I liked this book because while the plot focuses on the beings themselves, rather than on some larger worldly issue or event, the author introduces a new being that made this book different from the 900,000 other books covering the exact same plot. The main character is a Null, and when otherworldly characters are in her range, they loose all of their power and become human. I don't know if this plot device is enough to sustain multiple books, but it is enough to set at least this first book apart.
One of the pluses of this new character is by her very nature, she is kind of a non-entity. Her importance isn't in what she does, it is in what she makes others "not" do. As a non-entity, then the author doesn't have to spend a lot of time developing Scarlett's character and personality. In fact most of this book seems to reenforce that she has very little character or personality beyond her ability to cancel others out just by her presence. She is certainly not emotionally connected to other characters.
This was obviously an introduction to a series. When I read it, I realized that there were the beginnings of some interesting characters and some interesting story-lines waiting to be developed down the road. For the first book in a series, I think the author did a good job of piquing our interest to learn more. It remains to be seen if she can keep that interest as the series progresses.
The narrator was OK. Occasionally slipping into the annoying category.
In my opinion, a good story evokes emotion. It'll make me laugh, angry, or cry. But it can't just be words on a page. It has to do something
Didn't see that one coming, but its a super ideal. Story was full of action and adventure. Just the way I like 'em. Even a little underlying romance. But the concept was the best, because I just hadn't seen or heard of this being done before. Kudos! Looking forward to the next one.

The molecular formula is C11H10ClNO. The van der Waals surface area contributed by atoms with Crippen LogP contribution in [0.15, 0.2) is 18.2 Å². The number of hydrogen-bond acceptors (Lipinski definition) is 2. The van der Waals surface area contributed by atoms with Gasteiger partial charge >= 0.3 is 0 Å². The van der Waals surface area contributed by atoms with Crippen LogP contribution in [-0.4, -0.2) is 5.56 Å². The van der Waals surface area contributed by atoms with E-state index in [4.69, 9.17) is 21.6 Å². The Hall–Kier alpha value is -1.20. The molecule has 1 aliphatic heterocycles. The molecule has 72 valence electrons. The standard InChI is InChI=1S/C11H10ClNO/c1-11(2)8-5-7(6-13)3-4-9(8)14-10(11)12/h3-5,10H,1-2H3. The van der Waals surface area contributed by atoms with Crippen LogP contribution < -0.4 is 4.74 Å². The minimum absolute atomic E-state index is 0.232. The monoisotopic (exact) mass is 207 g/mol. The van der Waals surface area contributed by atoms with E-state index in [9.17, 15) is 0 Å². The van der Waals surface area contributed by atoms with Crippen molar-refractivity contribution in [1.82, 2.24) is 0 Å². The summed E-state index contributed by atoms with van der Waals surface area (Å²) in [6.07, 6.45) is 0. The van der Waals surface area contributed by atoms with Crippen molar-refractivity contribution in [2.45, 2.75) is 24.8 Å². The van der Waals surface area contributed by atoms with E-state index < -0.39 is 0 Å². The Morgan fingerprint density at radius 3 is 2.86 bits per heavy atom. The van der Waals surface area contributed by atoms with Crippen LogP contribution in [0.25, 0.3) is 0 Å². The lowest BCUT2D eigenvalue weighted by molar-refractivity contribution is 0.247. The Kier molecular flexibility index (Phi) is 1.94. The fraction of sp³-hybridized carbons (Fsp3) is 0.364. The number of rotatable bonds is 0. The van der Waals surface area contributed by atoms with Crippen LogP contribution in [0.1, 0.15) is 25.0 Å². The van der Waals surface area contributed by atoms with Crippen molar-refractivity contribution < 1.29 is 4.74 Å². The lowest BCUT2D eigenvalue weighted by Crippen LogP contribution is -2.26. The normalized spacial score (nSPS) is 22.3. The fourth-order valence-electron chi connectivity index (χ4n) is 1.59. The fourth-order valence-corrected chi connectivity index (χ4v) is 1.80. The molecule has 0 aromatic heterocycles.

Solid Urban Fantasy - not too much romance and the heroine is relatable, fully-fledged, and mostly lacking in cliched UF/PNR attributes (insatiable sexual prowess, uncommonly good looks, superpowers that appear far beyond her known powers, crushing feelings of inadequacy, inability to make a decision, annoying sidekicks, or closets full of the perfect heeled black leather boots and endless catalogues of specialized weaponry, for example). Scarlett is smart but not too sassy, practical rather than superficial, and not whiney. She has a few too many trust issues but they are understandable considering what she's been through in the last few years. She has a habit of feeling that things are all her fault that may lead to a overblown guilt crisis at some point in the series. Her power (or anti-power, as she calls it) is unusual: she's a Null, and magical beings that come within her radius of power lose their magical abilities - vampires and werewolves become human, witches cannot use their magic. The author uses this ability to good effect in several scene.
The magic system is well-explained and makes sense. The setting is current day Los Angeles, but realistically so and without a lot of Hollywood glitz or designer name-dropping. There is a romantic triangle, but this book is really not focused on the romance, so there are no eye-rolling romantic declarations, posturing over possession of the girl, or explicit sex scenes. The plot is solid, with enough clues and twists to keep you guessing. There are some fun references to literary history in the vampire background. The storyline wraps up at the end in a satisfying way, though a sequel is hinted at by a surprise plot point at the end. The characters are complex and feel "real" rather than just being archetypes (with the possible exception of Dashiell, the head vampire). I thought this was pretty impressive for a first novel.
The audiobook narrator is Amy McFadden. She does a creditable job but it's not outstanding. Her pacing and delivery are spot on. Like the book itself, it is more than adequate but less than extraordinary.